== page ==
If Deckard were a computer hacker instead of a Blade Runner, his apartment would look much like the first environment of Technolust, an upcoming PC game made exclusively for virtual reality.
The room is covered in screens and pop culture ephemera. You can look out the window at the giant video billboard and watch the advertisements cycle. Dust motes float in the air. There is an entire hidden movie to watch and enjoy if you have the time.
Until, of course, you get a certain message, with a very specific attachment. Then everything changes. That comes later, for now I just want to talk about that apartment. Those first rooms. The game will come later, for now the free demo may be one of the most impressive virtual environments I've ever seen.
Someone lives here
"I think about Star Trek. What do people want to do in a Holodeck? Picard wanted to play detective, Riker wanted to hang out in a 20’s Jazz Club, Data played Sherlock Holms," Technolust developer Blair Renaud told me. "Nobody wanted to strap on an AR-15 and die a hundred times ala Call of Duty. I wanted to be a revolutionary in a future-retro cyberpunk dystopia."
The demo I played was only a brief look into what will ultimately be a three plus hour long interactive experience. It feels like being inside a living diorama, as if you’re visiting an amazing movie set that requires no artificial four wall for the cameras. Creating these environments in virtual reality requires a different way to think about design: You have to imagine living with these spaces. What would that mean for the character?
"So that’s where I start. Create a world. Turn off the artificial ambient light, cover everything in shadow and dirt and you’re half way there. Then I put on the Rift and look around. I think to myself: "What would I expect to see in that spot?". Maybe it’s an old pop can. So I throw down a pop can," he explained. "Maybe a thought crosses my mind: 'It would be crazy if X happened right now.' I write down the thought and try it out. I imagine it’s a lot like writing one of those live dinner mystery theaters."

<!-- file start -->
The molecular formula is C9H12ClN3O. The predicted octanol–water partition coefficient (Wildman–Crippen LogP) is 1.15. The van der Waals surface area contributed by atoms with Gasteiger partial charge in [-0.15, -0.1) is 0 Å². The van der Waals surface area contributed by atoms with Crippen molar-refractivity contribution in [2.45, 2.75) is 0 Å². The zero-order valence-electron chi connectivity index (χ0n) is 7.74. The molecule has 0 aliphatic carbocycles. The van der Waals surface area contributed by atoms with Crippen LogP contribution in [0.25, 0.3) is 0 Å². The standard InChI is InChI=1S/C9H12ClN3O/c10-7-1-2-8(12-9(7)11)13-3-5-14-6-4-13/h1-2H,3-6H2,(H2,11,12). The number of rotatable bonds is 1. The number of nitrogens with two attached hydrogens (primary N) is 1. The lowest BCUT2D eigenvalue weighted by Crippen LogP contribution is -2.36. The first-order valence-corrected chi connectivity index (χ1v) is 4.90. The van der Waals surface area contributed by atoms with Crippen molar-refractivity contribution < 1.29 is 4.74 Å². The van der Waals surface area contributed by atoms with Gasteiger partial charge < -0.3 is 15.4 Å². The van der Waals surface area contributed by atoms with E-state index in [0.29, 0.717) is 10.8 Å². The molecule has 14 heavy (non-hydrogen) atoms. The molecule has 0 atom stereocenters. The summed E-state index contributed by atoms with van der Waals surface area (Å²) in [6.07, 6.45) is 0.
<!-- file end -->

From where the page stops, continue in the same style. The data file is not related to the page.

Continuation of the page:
Technolust made it onto Steam after just 36 hours of the Greenlight process
The world is filled with pop culture references from horror and science fiction films, and it’s fun to try to discover them all. That’s the bifurcated dog from Return of the Living Dead! That’s Marty’s hover board shoved under a piece of furniture!
The goal is to make an environment that you can explore and interact with, complete with constant references to pop culture both obvious and niche. Some of these Easter eggs won’t be implemented until the Rift has positional tracking; you may be able to bend down and find an item taped to the underside of a table, for instance.
"I’m very eclectic in my interests and hobbies and my mind is blown when I see a reference to something I know is obscure," Renauld said. "Like that recent cameo by 'Bub' from Day of the Dead in the Walking Dead series. I’m sure only a handful of people caught it, but I guarantee all of them jumped out of their chairs with excitement, pointing and shouting ‘BUB!’"
One of the references did, in fact, jump out at me; the e-mail you receive includes video from the now legendary Max Headroom signal intrusion video. In 1987 someone figured out a way to take over a television signal and for a short time were able to broadcast a disturbing video of someone in a Max Headroom mask. I can't explain why, but it remains one of the most frightening pieces of video I've ever seen.
The footage is slightly not safe for work, and the reference is fairly obscure, but that’s the point. If you follow hacking culture to the extent that you recognize the small bit of footage, you’re the target audience for the game.
I spent more time than I’m comfortable admitting just existing inside the room. You look up and watch the flying cars zoom over your skylights. There is a circuit-bent Speak and Spell that may have a larger role to play in the main game. There are secrets to find and fun things to see inside what appears to be a very limited environment. The space feels lived in and real in a way that doesn’t happen in most games; being able to design an apartment from the inside, and then explore it in virtual reality to figure out what makes sense, is a powerful way to convey a theme and sense of place.
Technolust is still live on Kickstarter, and is funded at $45,000 of the $30,000 goal. "The budget is very modest. Sadly because there is such a small amount of VR hardware out there at the moment, it has to be," Renaud said. "I’m basically asking other developers and hard-core enthusiasts to fund me." There is evidence the game may have wider support tha the team is letting on, however: It made it onto Steam after just 36 hours of the Greenlight process.
The final game was no doubt by interesting, but the power of that apartment shows the power of designing for and around virtual reality. The demo, which is available now if you have a Rift dev kit, is filled with fan service to science fiction and fans of virtual and real hacking.
"The Max Headroom signal intrusion is like that for some. Most probably won’t get it at all, but it still feels like part of the world," Renaud explained. "Maybe it will pique their interest and they’ll look into it. Regardless, it’s something that I can use that I can guarantee nobody will claim ownership of and I have those that do recognize it right where I want them."